China yesterday called pro-democracy demonstrations in Hong Kong "illegal", as state media insisted Beijing would not give in but would wait for public opinion to turn against the protests.

Chinese foreign ministry spokesman Hua Chunying said that "an illegal assembly" was held in Hong Kong on Sunday, followed by "a series of illegal activities".

"We fully believe in and support the Hong Kong SAR government to deal with this issue," she added.

China's Communist Party leader Xi Jinping has remained silent as he and other top party officials offered flower baskets in Tiananmen Square on Martyrs' Day, a new holiday to celebrate China's national heroes, AFP reported.

The previous evening, Mr Xi "appreciated a music concert", the party's official People's Daily newspaper reported. He was flanked by Premier Li Keqiang and former president Jiang Zemin, who rose to power following a violent military suppression of 1989 pro-democracy protests in Beijing.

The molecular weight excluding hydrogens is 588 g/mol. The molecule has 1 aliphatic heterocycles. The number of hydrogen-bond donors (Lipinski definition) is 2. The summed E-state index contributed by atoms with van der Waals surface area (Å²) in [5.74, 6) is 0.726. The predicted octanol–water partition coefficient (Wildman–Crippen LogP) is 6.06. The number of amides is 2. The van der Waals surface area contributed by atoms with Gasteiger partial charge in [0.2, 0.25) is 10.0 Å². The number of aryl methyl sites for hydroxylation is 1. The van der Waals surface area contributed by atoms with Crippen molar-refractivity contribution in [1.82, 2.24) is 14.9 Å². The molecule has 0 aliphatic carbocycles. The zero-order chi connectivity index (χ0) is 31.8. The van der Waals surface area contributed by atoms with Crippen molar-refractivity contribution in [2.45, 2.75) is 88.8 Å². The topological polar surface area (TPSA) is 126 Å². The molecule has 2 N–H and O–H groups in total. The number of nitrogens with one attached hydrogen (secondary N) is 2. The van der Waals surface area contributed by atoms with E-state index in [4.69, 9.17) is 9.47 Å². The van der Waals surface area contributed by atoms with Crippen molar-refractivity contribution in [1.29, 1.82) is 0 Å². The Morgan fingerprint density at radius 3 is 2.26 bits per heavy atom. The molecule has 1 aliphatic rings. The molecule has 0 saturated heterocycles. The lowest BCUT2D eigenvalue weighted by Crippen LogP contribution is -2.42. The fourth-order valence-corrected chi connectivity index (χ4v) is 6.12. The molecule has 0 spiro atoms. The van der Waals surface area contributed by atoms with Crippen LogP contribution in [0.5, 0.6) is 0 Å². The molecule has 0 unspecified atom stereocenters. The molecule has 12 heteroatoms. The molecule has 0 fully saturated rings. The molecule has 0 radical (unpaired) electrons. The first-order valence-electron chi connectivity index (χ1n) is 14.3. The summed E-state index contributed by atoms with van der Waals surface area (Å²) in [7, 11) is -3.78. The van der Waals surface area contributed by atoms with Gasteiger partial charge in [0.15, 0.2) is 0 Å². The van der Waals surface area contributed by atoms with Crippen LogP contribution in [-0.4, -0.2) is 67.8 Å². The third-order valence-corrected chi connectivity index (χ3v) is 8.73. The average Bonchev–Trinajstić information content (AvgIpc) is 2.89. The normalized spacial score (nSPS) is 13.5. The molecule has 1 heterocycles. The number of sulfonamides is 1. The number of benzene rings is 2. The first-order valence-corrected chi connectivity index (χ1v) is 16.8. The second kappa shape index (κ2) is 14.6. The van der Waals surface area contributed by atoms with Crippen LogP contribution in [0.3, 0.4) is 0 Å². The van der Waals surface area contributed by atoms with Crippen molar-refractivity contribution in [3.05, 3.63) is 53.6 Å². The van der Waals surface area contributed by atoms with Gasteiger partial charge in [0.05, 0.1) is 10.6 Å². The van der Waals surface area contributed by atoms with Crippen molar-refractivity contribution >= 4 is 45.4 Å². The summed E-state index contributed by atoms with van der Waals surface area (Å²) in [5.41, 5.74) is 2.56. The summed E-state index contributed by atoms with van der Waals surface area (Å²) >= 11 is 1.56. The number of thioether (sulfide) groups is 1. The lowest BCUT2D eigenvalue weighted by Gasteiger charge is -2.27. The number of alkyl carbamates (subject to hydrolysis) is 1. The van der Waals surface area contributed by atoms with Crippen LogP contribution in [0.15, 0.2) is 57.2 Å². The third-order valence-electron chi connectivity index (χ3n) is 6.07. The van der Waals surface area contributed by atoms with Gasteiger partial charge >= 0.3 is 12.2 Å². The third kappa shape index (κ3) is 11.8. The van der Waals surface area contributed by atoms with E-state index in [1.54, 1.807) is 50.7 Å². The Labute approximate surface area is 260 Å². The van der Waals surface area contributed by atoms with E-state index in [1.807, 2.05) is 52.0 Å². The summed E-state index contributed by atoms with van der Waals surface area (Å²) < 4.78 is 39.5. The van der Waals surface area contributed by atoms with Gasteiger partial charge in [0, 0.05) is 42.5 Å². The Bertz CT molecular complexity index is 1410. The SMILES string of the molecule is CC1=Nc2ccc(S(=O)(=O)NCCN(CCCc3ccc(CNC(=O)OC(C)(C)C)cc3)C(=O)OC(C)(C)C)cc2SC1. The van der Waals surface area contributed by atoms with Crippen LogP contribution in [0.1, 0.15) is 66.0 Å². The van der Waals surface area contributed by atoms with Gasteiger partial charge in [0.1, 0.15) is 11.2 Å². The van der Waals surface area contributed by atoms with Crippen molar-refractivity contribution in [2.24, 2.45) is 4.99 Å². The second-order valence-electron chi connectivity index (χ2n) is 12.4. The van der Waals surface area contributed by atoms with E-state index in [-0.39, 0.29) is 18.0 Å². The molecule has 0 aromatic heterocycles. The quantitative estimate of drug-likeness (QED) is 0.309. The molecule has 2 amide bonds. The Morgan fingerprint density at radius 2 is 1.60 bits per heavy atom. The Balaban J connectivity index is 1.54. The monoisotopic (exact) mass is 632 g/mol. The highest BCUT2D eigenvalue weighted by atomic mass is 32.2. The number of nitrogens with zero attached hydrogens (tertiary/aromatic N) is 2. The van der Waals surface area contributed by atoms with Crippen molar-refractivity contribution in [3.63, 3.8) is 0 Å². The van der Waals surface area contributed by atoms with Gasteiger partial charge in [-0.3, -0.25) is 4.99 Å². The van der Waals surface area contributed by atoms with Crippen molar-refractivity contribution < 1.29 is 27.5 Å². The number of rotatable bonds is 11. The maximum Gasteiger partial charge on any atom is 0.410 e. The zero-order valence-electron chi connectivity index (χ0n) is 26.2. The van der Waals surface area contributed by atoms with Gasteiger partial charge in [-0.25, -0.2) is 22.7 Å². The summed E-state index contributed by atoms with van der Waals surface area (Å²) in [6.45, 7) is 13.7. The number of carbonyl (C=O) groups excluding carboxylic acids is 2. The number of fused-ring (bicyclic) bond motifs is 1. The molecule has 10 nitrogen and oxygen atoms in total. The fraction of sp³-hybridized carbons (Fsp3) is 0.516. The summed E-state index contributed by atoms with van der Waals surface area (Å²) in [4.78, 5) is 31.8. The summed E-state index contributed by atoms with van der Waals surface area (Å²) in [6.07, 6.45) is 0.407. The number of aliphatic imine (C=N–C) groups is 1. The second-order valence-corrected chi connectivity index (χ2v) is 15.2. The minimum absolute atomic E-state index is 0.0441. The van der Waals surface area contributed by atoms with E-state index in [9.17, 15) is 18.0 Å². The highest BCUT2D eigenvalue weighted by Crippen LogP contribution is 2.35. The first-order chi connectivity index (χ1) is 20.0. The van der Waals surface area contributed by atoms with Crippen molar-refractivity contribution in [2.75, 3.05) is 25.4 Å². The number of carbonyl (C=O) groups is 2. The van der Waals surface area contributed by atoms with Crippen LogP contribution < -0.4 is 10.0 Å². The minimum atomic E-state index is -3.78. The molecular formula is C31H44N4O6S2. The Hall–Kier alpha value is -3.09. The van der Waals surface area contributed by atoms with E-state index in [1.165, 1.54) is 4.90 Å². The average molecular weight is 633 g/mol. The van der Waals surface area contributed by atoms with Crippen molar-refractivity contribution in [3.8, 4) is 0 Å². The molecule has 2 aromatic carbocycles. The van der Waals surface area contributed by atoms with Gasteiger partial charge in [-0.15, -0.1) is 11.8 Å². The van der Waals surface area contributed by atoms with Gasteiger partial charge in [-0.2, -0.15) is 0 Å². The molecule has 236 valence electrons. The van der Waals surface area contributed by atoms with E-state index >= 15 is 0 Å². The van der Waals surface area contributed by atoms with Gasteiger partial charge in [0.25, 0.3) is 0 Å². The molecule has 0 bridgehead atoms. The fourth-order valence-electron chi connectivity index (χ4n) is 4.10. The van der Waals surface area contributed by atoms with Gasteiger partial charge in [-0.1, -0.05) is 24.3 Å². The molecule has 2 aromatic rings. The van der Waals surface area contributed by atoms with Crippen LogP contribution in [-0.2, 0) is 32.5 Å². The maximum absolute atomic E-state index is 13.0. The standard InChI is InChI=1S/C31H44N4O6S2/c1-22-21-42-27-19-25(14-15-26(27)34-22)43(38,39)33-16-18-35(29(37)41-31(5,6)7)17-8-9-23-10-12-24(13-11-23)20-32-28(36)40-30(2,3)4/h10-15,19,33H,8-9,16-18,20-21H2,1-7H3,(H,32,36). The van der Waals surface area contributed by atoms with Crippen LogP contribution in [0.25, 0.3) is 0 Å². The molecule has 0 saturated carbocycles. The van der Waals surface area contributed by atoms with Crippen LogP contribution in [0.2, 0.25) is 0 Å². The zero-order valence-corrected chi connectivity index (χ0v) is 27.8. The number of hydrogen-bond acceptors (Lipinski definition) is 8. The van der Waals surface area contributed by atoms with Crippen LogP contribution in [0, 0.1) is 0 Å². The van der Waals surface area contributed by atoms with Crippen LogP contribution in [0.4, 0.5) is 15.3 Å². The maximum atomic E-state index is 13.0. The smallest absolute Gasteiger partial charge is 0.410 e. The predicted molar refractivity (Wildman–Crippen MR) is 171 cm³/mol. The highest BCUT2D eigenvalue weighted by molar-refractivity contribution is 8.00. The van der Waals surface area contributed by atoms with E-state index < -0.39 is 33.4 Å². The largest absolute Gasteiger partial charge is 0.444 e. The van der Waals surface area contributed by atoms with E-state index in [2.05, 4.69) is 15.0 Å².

China under Mr Xi has cracked down on dissent, but Hong Kong's leadership has denied speculation that Beijing would send in the army to quash the protests.

The People's Daily said on its website that the protesters were an "extreme minority" who have "destroyed the rule of law" in the city.

"This breach of the peace and extreme behaviour will ultimately lead to a breakdown in social order."

The China Daily said the protests were "taking a toll on local harmony and stability". The Global Times said the "tide will turn against the oppositionists" if Beijing stands firm.

"The central government will not step back just because of the chaos created by the oppositionists," it said.

Britain has voiced concern about the escalating protests in Hong Kong and called for "constructive" talks, while the US asked Hong Kong's leaders to show restraint.